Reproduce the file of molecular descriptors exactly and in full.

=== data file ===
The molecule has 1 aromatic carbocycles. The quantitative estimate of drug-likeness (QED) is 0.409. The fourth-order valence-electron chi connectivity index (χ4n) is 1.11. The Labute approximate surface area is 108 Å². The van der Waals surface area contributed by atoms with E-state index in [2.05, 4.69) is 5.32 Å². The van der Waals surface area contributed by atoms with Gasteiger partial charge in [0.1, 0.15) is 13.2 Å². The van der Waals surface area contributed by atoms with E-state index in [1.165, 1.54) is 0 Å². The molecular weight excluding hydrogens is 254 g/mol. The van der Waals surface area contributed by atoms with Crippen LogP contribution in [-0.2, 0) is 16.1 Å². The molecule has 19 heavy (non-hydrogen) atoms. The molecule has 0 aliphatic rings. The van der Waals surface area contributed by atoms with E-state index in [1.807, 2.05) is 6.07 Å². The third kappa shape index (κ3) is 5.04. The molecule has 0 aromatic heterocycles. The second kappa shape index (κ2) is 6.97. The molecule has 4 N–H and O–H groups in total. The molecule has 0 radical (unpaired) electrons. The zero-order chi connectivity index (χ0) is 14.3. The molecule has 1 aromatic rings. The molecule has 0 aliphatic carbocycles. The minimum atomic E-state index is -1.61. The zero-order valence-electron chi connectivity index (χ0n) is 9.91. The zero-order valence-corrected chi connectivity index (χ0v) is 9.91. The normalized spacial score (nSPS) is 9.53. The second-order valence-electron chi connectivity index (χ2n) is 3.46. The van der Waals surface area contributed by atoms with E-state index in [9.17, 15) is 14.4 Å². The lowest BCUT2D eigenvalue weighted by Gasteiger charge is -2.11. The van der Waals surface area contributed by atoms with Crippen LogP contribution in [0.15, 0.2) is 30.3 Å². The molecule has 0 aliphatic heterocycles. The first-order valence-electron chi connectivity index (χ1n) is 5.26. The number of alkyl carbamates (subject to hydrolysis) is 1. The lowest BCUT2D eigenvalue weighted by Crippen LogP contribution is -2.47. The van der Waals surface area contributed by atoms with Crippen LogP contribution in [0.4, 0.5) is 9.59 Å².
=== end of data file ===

The molecule has 1 aromatic carbocycles. The quantitative estimate of drug-likeness (QED) is 0.409. The fourth-order valence-electron chi connectivity index (χ4n) is 1.11. The Labute approximate surface area is 108 Å². The van der Waals surface area contributed by atoms with E-state index in [2.05, 4.69) is 5.32 Å². The van der Waals surface area contributed by atoms with Gasteiger partial charge in [0.1, 0.15) is 13.2 Å². The van der Waals surface area contributed by atoms with E-state index in [1.165, 1.54) is 0 Å². The molecular weight excluding hydrogens is 254 g/mol. The van der Waals surface area contributed by atoms with Crippen LogP contribution in [-0.2, 0) is 16.1 Å². The molecule has 19 heavy (non-hydrogen) atoms. The molecule has 0 aliphatic rings. The van der Waals surface area contributed by atoms with E-state index in [1.807, 2.05) is 6.07 Å². The third kappa shape index (κ3) is 5.04. The molecule has 0 aromatic heterocycles. The second kappa shape index (κ2) is 6.97. The molecule has 4 N–H and O–H groups in total. The molecule has 0 radical (unpaired) electrons. The zero-order chi connectivity index (χ0) is 14.3. The molecule has 1 aromatic rings. The molecule has 0 aliphatic carbocycles. The minimum atomic E-state index is -1.61. The zero-order valence-electron chi connectivity index (χ0n) is 9.91. The zero-order valence-corrected chi connectivity index (χ0v) is 9.91. The normalized spacial score (nSPS) is 9.53. The second-order valence-electron chi connectivity index (χ2n) is 3.46. The van der Waals surface area contributed by atoms with E-state index in [9.17, 15) is 14.4 Å². The lowest BCUT2D eigenvalue weighted by Gasteiger charge is -2.11. The van der Waals surface area contributed by atoms with Crippen LogP contribution in [0.15, 0.2) is 30.3 Å². The molecule has 0 aliphatic heterocycles. The first-order valence-electron chi connectivity index (χ1n) is 5.26. The number of alkyl carbamates (subject to hydrolysis) is 1. The lowest BCUT2D eigenvalue weighted by Crippen LogP contribution is -2.47. The van der Waals surface area contributed by atoms with Crippen LogP contribution in [0.4, 0.5) is 9.59 Å².